Disruptive marketing practices have been transforming the business world for years. But what can you learn from them to help your own company succeed?
Disruptive marketing might seem like nothing more than the latest in a long list of industry buzzwords. However, it is arguably one of the most important trends in decades. Disruption has taken what used to be perceived as second-rate brands and transformed them into leaders in their particular sectors, all through tactics that seem simple in hindsight.
So what is disruptive marketing? Put simply, it is the use of a marketing campaign to change customer perceptions about a brand, or in some cases even an entire industry. An example is the transformation of Apple from struggling computer manufacturer to a technology giant, all through releasing the first major MP3 player at a time when the rest of the sector was focused elsewhere.
On a smaller scale, the Singapore Red Cross launched a disruptive campaign to find more blood donors. The "Blood Ties" strategy had nothing to do with saving lives or appealing to morality; instead, it focused on the talents and passions of young people.
Posters were emblazoned with photos of people and the slogans like: "I've got music in my blood. What's in yours?" The results were hugely successful, despite the campaign being so wildly different from basically every other blood donation advert in history. Singapore Red Cross appealed to young, healthy people by rewriting the rules on what marketing tactics work.
So how can you create a disruptive marketing campaign for your own business? Here are some tactics that can help you achieve this.
Listen rather than talking
Geoffrey Colon, the author of Disruptive Marketing and authority on the topic, says: "Too many people still think marketing is about talking, talking and more talking. Amplification is overrated." That's not to say that spreading awareness of your brand is pointless, but that a lot can be gained from truly understanding the opinions and beliefs of your sector.
This will enable you to spot your industry's niches that you can fill. One example - pointed out by award-winning web designer and owner of iElectrify Web Services Sherice Jacob - is the Dollar Shave Club. This subscription razor service became a success largely because they identified the common complaints of their sector.
Ms Jacob explained: "They were tired of expensive razors with ironclad packaging and countless “technological features” like flashlights, ionized organic coatings and salad slicers built into the handle, and still the same painful, bumpy shave." This is an insight that can only be gleaned from listening to an audience, rather than talking to them.
The result was a brand-new product that has been imitated by many, but never to the same levels of success. As soon as that niche was filled by Dollar Shave Club, it became the household name for the product; just like Apple became for MP3 players.
Use your users
Customers don't inherently trust brands. Trust in almost all types of marketing content fell between 2014 and 2015, according to a Nielsen study, with a very notable exception: word of mouth. Personal recommendations and online consumer opinions were the two most trusted advertising formats in the UK.
There are all sorts of benefits to advertising through word of mouth. A study conducted by MarketShare found that this tactic can increase marketing effectiveness by up to 54 per cent, while 72 per cent of consumers say positive online reviews make them trust a business more.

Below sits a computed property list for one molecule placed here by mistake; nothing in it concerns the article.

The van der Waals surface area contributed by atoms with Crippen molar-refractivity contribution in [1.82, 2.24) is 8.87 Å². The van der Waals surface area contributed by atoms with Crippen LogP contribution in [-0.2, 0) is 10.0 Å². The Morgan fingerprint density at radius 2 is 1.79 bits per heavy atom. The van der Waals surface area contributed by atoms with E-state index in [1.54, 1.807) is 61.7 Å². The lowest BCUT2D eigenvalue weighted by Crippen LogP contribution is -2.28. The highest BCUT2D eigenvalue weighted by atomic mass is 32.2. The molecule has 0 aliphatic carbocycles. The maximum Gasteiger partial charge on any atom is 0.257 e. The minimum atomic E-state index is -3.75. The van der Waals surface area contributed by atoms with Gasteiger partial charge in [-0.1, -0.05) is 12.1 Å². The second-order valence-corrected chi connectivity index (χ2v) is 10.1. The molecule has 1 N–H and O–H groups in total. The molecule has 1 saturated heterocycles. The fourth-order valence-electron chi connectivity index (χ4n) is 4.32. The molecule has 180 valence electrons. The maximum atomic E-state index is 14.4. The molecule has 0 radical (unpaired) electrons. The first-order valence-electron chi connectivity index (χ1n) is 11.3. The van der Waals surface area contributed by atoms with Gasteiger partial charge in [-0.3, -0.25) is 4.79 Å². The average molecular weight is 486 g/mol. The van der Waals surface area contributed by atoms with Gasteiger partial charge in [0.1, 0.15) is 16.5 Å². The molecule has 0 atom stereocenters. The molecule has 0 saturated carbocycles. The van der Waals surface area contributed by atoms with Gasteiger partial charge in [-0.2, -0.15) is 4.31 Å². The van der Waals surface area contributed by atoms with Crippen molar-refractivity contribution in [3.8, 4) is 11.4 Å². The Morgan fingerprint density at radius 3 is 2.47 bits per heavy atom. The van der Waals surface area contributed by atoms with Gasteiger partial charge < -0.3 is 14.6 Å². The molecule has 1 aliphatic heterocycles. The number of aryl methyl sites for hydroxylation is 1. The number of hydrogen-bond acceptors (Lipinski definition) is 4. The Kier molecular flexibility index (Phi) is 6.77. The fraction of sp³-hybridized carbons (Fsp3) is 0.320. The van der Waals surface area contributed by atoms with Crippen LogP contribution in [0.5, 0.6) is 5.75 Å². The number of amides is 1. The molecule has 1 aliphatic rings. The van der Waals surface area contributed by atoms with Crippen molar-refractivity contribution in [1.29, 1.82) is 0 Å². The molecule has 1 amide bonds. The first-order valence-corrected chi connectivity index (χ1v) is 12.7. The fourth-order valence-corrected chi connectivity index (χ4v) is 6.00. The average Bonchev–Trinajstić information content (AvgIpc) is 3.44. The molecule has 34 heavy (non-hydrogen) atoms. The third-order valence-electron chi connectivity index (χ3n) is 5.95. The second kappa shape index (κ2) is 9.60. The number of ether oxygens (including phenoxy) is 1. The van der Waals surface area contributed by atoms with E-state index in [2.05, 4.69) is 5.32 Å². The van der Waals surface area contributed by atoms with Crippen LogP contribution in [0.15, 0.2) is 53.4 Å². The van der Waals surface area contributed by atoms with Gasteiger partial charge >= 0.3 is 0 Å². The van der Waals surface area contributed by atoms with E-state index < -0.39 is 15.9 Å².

This should be what all disruptive businesses aim for: a user base that essentially does your marketing for you. This will partially come from finding your niche, as mentioned above. If you provide a unique solution to a problem many people are facing, they are bound to spread your product or service via word of mouth.
James Kirkham, chief technology officer of Copa90 - a company EConsultancy named as one of the top 100 disruptive brands - has found that the enthusiasm of his customer base is a major marketing force in its own right. He said: "So much of Copa90's marketing is built around our own shows. They are flagship pieces that fans look to find themselves - they have their own viewerships and become marketing properties in their own right."
Remember Generation Z
There has been a lot of talk about marketing to millennials in recent years, but most brands need to look more towards the future. The next audience to gain purchasing power will be those born between 1995 and 2010 - also known as Generation Z - which looks set to be a disruptive force in itself.
This generation will be the first to be entirely mobile-native; in other words, they will never have known a world without smartphones and wi-fi. This access to a connected planet has given them the ability to be incredibly selective very quickly, which gives many the wrong impression that they have a short attention span.
Mimi Turner, the Lad Bible's marketing director, argues that this is "exactly what grown-ups say when they don’t understand something". Instead, Generation Z are "extreme navigators of superior efficiency. They are machines at knowing what they want. They are highly sophisticated decision makers. They are efficient and marketers and brands need to catch up with that”.
This combines what we already know about disruptive marketing. In order to succeed, brands need to listen and truly try to understand this new audience, and cultivate loyalty within it. It is then that companies will be able to make a huge impact on the world of business.
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